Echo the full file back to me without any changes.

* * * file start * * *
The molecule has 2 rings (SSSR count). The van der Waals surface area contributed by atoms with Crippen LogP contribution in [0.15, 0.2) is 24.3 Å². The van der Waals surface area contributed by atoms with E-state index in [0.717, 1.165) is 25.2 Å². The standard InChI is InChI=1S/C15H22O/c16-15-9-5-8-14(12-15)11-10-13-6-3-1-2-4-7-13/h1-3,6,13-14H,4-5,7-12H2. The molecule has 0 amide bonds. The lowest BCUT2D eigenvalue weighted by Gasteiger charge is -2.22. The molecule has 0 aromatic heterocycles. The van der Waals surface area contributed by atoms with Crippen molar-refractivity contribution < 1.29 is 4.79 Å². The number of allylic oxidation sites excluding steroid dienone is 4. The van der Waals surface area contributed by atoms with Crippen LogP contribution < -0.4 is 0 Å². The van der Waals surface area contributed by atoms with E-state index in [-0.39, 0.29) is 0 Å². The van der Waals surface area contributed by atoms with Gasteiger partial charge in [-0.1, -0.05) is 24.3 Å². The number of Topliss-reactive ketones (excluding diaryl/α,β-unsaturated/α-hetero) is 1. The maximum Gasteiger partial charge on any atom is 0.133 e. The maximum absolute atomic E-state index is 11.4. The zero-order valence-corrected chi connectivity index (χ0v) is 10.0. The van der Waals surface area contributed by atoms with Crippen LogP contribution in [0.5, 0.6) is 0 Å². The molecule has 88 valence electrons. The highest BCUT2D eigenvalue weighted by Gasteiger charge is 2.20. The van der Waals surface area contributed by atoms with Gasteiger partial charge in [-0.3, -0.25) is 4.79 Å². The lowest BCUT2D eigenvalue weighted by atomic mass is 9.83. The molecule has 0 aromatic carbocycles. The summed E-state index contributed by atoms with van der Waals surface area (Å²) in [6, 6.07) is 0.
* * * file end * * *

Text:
The molecule has 2 rings (SSSR count). The van der Waals surface area contributed by atoms with Crippen LogP contribution in [0.15, 0.2) is 24.3 Å². The van der Waals surface area contributed by atoms with E-state index in [0.717, 1.165) is 25.2 Å². The standard InChI is InChI=1S/C15H22O/c16-15-9-5-8-14(12-15)11-10-13-6-3-1-2-4-7-13/h1-3,6,13-14H,4-5,7-12H2. The molecule has 0 amide bonds. The lowest BCUT2D eigenvalue weighted by Gasteiger charge is -2.22. The molecule has 0 aromatic heterocycles. The van der Waals surface area contributed by atoms with Crippen molar-refractivity contribution < 1.29 is 4.79 Å². The number of allylic oxidation sites excluding steroid dienone is 4. The van der Waals surface area contributed by atoms with Crippen LogP contribution < -0.4 is 0 Å². The van der Waals surface area contributed by atoms with E-state index in [-0.39, 0.29) is 0 Å². The van der Waals surface area contributed by atoms with Gasteiger partial charge in [-0.1, -0.05) is 24.3 Å². The number of Topliss-reactive ketones (excluding diaryl/α,β-unsaturated/α-hetero) is 1. The maximum Gasteiger partial charge on any atom is 0.133 e. The maximum absolute atomic E-state index is 11.4. The zero-order valence-corrected chi connectivity index (χ0v) is 10.0. The van der Waals surface area contributed by atoms with Crippen LogP contribution in [0.5, 0.6) is 0 Å². The molecule has 88 valence electrons. The highest BCUT2D eigenvalue weighted by Gasteiger charge is 2.20. The van der Waals surface area contributed by atoms with Gasteiger partial charge in [-0.3, -0.25) is 4.79 Å². The lowest BCUT2D eigenvalue weighted by atomic mass is 9.83. The molecule has 0 aromatic carbocycles. The summed E-state index contributed by atoms with van der Waals surface area (Å²) in [6, 6.07) is 0.